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History of the William Barnes Society

By Dr. Alan Chedzoy

It was in the early 1980s that I became seriously concerned that the centenary of the death of William Barnes, in 1886, might pass without notice in Dorset. I had been involved with his work for some years, having re-edited Giles Dugdale’s anthology of the Poems Grave and Gay in 1978, and was about to publish the first biography of Barnes to appear in thirty years.

Accordingly, I wrote to the Dorset Evening Echo to enquire whether there were others who shared my concern. A brief correspondence resulted in a meeting being called of interested parties. I cannot remember where it took place, in a cottage outside Dorchester I think, but it was there, in 1983, that I first truly understood how much affection there was for Barnes among some Dorset people. 

There it was agreed that we should attempt to launch a Festival in the anniversary year. I was appointed Chairman, and the Head of Broadwey School in Weymouth, the late Fred Langford, was to be Secretary. As editor of the Dorset Yearbook, Fred already had many useful contacts. Douglas Ashdown who had been an accountant for the County Council, made up the triumvirate, as Treasurer.

William Barnes Festival 1986Looking through the Festival handbook, I am still amazed at our courage or perhaps our foolhardiness. It was decided a Festival should be based in Dorchester, Sturminster Newton (Barnes's home town) and Mere. We planned two weeks of events including talks, walks, church services, a sale of books by Hy. Dukes of Dorchester, music by the Hambledon Hopstep Band, slide and film programmes, ‘Dear Mr Barnes’, a romantic play mounted by the Dorchester Dramatic Society, and various Dorset evenings.

Fred Langford was still busily working as a head-teacher and we urgently needed extra help with the profusion of correspondence that the Festival was generating. Fortunately, Jill Bryant came forward to act as Hon. Treasurer and Festival Secretary. I shall always be grateful to her for that. By now the ad-hoc committee had evolved into a proper society to be known as ‘The William Barnes Society (1983)’.  It was necessary to append the date in our title, to protect us from any financial claims that might have attached to a previous (now defunct) society of that name which had its life in Sturminster in the ‘50s.

And we might well have generated our own debts because at the time of planning the Festival we had absolutely no money. In the event of failure, all the cost of hiring halls together with other expenses would have had to be borne by committee members. We dreaded the thought of empty halls. How could we be sure that anybody would turn up? Then I had the idea of asking a celebrity if he would come. In the eighties, the novelist John Fowles was one of the most celebrated writers in the world. He was specially famous then in Dorset, where a film of his book, The French Lieutenant’s Woman, had just been made. The film-makers had created much work in Lyme Regis and there is still evidence of those days in some High Street shop fronts.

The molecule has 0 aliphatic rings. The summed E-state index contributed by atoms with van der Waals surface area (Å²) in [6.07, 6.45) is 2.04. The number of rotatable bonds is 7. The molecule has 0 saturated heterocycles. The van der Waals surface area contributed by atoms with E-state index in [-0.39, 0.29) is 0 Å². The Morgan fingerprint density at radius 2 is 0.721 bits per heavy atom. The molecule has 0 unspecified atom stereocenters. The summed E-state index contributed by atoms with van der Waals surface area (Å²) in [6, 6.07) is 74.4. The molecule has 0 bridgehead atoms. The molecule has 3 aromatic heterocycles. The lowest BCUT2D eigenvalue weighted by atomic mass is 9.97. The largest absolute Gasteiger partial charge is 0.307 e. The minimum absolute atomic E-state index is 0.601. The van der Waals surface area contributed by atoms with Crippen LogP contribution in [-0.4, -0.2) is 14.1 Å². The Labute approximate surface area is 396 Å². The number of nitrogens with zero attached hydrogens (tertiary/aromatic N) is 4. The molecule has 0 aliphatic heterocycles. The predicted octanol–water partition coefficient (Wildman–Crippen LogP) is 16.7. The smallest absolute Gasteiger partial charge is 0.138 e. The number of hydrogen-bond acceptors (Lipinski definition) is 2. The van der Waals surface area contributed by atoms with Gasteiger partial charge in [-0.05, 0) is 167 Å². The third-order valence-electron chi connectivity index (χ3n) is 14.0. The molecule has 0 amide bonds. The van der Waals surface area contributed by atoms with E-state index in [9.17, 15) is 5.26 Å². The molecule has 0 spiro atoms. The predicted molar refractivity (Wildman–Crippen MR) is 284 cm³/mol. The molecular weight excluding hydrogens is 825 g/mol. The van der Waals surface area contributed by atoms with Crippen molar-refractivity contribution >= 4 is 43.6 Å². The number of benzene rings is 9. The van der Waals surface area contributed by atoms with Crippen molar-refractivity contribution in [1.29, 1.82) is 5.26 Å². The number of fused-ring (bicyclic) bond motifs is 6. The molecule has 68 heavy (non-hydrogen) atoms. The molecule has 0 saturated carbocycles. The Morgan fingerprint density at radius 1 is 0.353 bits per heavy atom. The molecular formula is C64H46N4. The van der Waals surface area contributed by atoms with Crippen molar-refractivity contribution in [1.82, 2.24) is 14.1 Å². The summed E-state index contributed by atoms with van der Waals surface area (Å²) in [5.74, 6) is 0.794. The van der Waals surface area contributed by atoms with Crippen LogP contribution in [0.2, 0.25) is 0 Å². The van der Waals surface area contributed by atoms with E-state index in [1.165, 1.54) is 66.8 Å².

John Fowles and Alan Chedzoy
Alan Chedzoy with John Fowles at the Dorset County Museum
during the 1986 William Barnes Festival

I had had contact Fowles previously and I knew he was a Barnes enthusiast. And so I wrote to him asking if he would like to come and speak at the Festival. He agreed. I well remember the evening in the Dorset County Museum when I introduced him. We needed to have had no forebodings. The audience came flocking in at £5 a head. Fowles spoke on ‘William Barnes: One Hundred Years After’. I cannot remember anything of what he said, nor did it matter much. I must admit that not all of his listeners were particularly interested in William Barnes. Many had come simply to clap eyes on the famous novelist. Afterwards, when I tentatively raised the question of his fee, John was generosity itself. He declined to take anything. The result was that we made a significant profit.

Nor need we have worried about the other events which, in Mere, Kingston Maurward, Hinton St Mary, the Blackmore Vale and Whitcombe as well as Dorchester and Sturminster, pulled in the crowds. We ended up with an overall profit of about £5,000. This means that the Society had a ‘float’ which made it financially secure. We have a great deal to thank the late John Fowles for.

After the Festival there was, as might be expected, a bit of a lull. And when the Committee met again I half expected that it would be agreed that we should disband ourselves. No such thing! Members were insistent that the interest generated should be kept up. So we devised the programme for the following year. That was 32 years ago and still the Society flourishes.